The billboards that sprung up in Hollywood and New York in 2007 depicted Woody Allen as a Hasidic Jew — long beard, side curls, black hat — and featured Yiddish text meaning “the holy rebbe.”
The actor-director wasn’t amused by the makeover.
Allen sued the advertiser, American Apparel Inc., last year for $10 million, claiming it didn’t have permission to use the doctored frame of him from the Oscar-winning film “Annie Hall” on the billboards and on a Web site. Barring a last-minute settlement, jury selection was expected to begin Monday morning in federal court in Manhattan.
A spokeswoman for Allen, Leslee Dart, said Sunday that he planned to take the witness stand Monday as the trial’s first witness. She declined further comment.
Stuart Slotnick, an attorney for Los Angeles-based AmericanApparel, said his client’s First Amendment rights were at stake.
“The freedom of expression is what this case is all about,” he said.
Court papers filed on Allen’s behalf describe the 72-year-old plaintiff as one of the most influential figures in the history of American film, and say he believes maintaining strict control over his image has been critical to his success.
The papers claim Allen hasn’t done commercials in the United States since 1960s, when he was a struggling standup comic. The billboards, he says, falsely implied he endorsed the trendy clothing line known for its racy advertising — a “blatant misappropriation and commercial use of Allen’s image.”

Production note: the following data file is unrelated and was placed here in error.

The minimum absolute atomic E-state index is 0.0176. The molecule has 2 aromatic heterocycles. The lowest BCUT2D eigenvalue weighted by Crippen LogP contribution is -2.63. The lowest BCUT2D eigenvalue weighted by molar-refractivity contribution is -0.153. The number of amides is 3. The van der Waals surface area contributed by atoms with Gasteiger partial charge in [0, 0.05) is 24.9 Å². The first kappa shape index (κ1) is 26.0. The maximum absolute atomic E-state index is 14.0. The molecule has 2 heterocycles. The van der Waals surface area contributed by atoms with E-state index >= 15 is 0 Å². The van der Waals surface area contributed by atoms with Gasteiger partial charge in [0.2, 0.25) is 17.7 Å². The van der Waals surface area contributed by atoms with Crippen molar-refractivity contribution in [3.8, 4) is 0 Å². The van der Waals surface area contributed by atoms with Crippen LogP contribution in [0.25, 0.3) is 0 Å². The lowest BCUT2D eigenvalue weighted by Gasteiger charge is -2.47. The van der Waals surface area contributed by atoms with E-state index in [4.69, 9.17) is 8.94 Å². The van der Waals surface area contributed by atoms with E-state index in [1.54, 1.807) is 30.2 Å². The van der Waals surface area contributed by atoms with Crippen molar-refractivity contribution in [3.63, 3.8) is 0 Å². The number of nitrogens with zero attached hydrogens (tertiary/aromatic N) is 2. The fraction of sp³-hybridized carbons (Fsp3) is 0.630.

Allen himself has said he considered the billboards an “appalling” and “mortifying” violation of his privacy.
American Apparel lawyers have called the $10 million demand “outrageous,” especially since the billboards were taken down after a week. They also have threatened to call Allen’s former longtime companion, actress Mia Farrow, and his current wife, Soon-Yi Previn, as witnesses to show that his image has already been devalued by scandal. Previn is Farrow’s adopted daughter.
Farrow starred in several of Allen’s movies, including “Crimes and Misdemeanors.” Their relationship ended in 1992, when she discovered he was having an affair with Previn, then 22.
After Allen complained he was a victim of a “brutish attempt to smear and intimidate” him, American Apparel founder Dov Charney issued a statement last month denying lawyers would delve into Allen’s personal life.
“I have deep respect for Mr. Allen, who is a source of inspiration for me,” Charney said.
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